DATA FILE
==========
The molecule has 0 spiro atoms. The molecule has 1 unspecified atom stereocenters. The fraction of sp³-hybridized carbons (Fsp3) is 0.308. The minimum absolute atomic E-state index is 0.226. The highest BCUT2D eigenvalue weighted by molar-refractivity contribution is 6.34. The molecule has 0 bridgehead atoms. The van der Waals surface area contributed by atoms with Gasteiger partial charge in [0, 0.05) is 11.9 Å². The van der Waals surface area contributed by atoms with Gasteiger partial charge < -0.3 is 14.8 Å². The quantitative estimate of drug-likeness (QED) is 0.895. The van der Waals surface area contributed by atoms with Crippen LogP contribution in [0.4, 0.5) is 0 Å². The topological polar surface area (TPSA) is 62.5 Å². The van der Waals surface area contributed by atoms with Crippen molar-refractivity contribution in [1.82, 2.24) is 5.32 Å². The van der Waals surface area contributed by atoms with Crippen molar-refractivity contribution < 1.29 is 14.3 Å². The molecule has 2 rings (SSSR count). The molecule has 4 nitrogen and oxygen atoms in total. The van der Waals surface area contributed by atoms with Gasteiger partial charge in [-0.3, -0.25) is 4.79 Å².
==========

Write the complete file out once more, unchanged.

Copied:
The molecule has 0 spiro atoms. The molecule has 1 unspecified atom stereocenters. The fraction of sp³-hybridized carbons (Fsp3) is 0.308. The minimum absolute atomic E-state index is 0.226. The highest BCUT2D eigenvalue weighted by molar-refractivity contribution is 6.34. The molecule has 0 bridgehead atoms. The van der Waals surface area contributed by atoms with Gasteiger partial charge in [0, 0.05) is 11.9 Å². The van der Waals surface area contributed by atoms with Gasteiger partial charge < -0.3 is 14.8 Å². The quantitative estimate of drug-likeness (QED) is 0.895. The van der Waals surface area contributed by atoms with Crippen LogP contribution in [0.4, 0.5) is 0 Å². The topological polar surface area (TPSA) is 62.5 Å². The van der Waals surface area contributed by atoms with Crippen molar-refractivity contribution in [1.82, 2.24) is 5.32 Å². The van der Waals surface area contributed by atoms with Crippen molar-refractivity contribution < 1.29 is 14.3 Å². The molecule has 2 rings (SSSR count). The molecule has 4 nitrogen and oxygen atoms in total. The van der Waals surface area contributed by atoms with Gasteiger partial charge in [-0.3, -0.25) is 4.79 Å².